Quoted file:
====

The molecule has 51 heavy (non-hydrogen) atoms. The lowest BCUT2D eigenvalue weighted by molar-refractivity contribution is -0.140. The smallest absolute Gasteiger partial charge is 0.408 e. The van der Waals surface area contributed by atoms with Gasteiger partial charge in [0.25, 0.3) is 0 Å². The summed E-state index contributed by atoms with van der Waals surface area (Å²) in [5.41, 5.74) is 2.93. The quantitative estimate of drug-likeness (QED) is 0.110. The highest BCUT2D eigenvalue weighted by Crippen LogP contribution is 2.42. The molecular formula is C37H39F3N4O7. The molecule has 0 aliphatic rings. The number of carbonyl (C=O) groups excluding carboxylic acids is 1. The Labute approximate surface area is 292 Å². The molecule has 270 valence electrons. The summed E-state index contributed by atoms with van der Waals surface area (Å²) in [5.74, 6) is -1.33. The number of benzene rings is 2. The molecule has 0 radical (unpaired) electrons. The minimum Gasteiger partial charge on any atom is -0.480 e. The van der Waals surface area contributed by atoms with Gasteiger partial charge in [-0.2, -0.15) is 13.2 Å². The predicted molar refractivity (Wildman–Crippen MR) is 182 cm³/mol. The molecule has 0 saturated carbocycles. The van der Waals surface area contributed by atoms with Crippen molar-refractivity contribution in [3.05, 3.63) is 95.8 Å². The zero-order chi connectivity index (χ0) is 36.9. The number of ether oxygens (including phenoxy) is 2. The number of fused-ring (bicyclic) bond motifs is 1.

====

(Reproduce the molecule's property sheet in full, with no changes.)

The molecule has 51 heavy (non-hydrogen) atoms. The lowest BCUT2D eigenvalue weighted by molar-refractivity contribution is -0.140. The smallest absolute Gasteiger partial charge is 0.408 e. The van der Waals surface area contributed by atoms with Gasteiger partial charge in [0.25, 0.3) is 0 Å². The summed E-state index contributed by atoms with van der Waals surface area (Å²) in [5.41, 5.74) is 2.93. The quantitative estimate of drug-likeness (QED) is 0.110. The highest BCUT2D eigenvalue weighted by Crippen LogP contribution is 2.42. The molecular formula is C37H39F3N4O7. The molecule has 0 aliphatic rings. The number of carbonyl (C=O) groups excluding carboxylic acids is 1. The Labute approximate surface area is 292 Å². The molecule has 270 valence electrons. The summed E-state index contributed by atoms with van der Waals surface area (Å²) in [5.74, 6) is -1.33. The number of benzene rings is 2. The molecule has 0 radical (unpaired) electrons. The minimum Gasteiger partial charge on any atom is -0.480 e. The van der Waals surface area contributed by atoms with Gasteiger partial charge in [-0.2, -0.15) is 13.2 Å². The predicted molar refractivity (Wildman–Crippen MR) is 182 cm³/mol. The molecule has 0 saturated carbocycles. The van der Waals surface area contributed by atoms with Crippen molar-refractivity contribution in [3.05, 3.63) is 95.8 Å². The zero-order chi connectivity index (χ0) is 36.9. The number of ether oxygens (including phenoxy) is 2. The number of fused-ring (bicyclic) bond motifs is 1.